Definition Edit

A kill chain is "a set of generic steps characterising [cyber]attacks."[1]

Overview Edit

"In particular, a kill chain consists of the following seven steps:

Reconnaissance: is the action of researching and analysing information about the target and the environment within which the attack will be deployed. In this phase, assumptions for the number and kind of vulnerabilities to be exploited are being made.
Weaponization: is the phase where the malicious payload to be used has been selected and "loaded", that is, made ready for use for the target environment.
Delivery: is the action of transmission of the malicious payload to the target environment.
Exploitation: is the act of letting the delivered payload make his job by exploiting vulnerabilities that are available in the target environment. Usually these are technical vulnerabilities but in some attacks these may well also be systemic or organisational vulnerabilities including humans.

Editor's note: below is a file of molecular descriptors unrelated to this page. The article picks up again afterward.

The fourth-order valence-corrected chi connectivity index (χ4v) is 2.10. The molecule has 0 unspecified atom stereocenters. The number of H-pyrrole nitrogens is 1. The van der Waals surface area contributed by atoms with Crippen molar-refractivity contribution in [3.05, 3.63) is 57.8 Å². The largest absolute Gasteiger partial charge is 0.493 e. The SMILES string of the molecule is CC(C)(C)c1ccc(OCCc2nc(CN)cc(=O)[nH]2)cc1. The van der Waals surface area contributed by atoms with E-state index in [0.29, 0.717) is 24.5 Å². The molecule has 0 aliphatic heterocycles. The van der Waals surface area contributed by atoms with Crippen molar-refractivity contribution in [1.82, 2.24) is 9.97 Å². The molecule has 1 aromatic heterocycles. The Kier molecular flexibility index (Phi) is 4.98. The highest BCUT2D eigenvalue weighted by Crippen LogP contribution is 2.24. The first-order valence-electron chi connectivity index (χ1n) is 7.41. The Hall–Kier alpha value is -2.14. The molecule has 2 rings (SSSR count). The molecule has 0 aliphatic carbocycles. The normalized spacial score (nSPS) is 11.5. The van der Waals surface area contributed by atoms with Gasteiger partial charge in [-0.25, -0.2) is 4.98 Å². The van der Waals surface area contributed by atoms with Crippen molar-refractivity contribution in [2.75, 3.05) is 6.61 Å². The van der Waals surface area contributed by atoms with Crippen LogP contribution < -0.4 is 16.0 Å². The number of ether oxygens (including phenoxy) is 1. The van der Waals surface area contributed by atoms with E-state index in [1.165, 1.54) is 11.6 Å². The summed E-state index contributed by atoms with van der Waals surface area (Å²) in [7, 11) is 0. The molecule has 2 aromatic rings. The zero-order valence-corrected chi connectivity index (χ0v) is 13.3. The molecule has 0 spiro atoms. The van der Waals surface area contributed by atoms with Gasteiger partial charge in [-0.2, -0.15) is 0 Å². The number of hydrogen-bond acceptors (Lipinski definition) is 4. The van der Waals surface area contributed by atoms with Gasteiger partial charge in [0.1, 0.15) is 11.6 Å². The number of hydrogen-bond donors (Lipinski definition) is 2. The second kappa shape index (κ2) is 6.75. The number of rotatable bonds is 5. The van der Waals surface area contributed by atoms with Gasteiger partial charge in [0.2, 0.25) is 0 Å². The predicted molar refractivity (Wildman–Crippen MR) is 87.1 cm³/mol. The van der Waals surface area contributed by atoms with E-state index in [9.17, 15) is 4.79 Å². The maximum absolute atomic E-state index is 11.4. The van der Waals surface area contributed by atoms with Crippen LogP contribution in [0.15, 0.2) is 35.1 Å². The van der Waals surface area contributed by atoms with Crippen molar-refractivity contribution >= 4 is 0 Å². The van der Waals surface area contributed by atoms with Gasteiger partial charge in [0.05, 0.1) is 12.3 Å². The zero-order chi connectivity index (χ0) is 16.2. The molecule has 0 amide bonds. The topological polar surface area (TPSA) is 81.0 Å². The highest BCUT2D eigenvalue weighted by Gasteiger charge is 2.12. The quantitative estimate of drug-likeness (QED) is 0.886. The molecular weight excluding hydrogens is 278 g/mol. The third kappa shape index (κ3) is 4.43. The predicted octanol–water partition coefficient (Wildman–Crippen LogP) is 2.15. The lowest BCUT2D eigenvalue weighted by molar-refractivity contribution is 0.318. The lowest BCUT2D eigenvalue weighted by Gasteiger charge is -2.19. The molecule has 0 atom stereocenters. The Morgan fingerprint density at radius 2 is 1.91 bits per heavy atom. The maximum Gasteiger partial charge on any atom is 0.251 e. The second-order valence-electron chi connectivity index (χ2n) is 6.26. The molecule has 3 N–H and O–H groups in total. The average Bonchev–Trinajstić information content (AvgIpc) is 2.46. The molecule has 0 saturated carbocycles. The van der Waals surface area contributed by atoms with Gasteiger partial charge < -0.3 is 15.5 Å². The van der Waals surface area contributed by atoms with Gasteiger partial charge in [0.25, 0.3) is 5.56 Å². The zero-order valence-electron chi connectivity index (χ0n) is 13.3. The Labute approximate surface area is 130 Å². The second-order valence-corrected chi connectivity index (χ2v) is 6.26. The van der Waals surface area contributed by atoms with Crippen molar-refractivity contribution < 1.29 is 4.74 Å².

Installation: is the phase where the delivered payload has successfully exploited a vulnerability and has been installed in the target environment.
Command and Control (C2): in this step the installed payload establishes outbound connection to the controller environment in order to enable interaction with the adversary who launched the attack.
Action on Objectives: this is the final phase of a successful attack where the threat agent is in the position to take over the targeted asset. Depending on the kind of target, this activity may include information retrieval, information manipulation, application misuse, etc."[2]

References Edit

  1. ENISA Threat Landscape 2013–Overview of Current and Emerging Cyber-Threats, at 11.
  2. Id. at 11-12.

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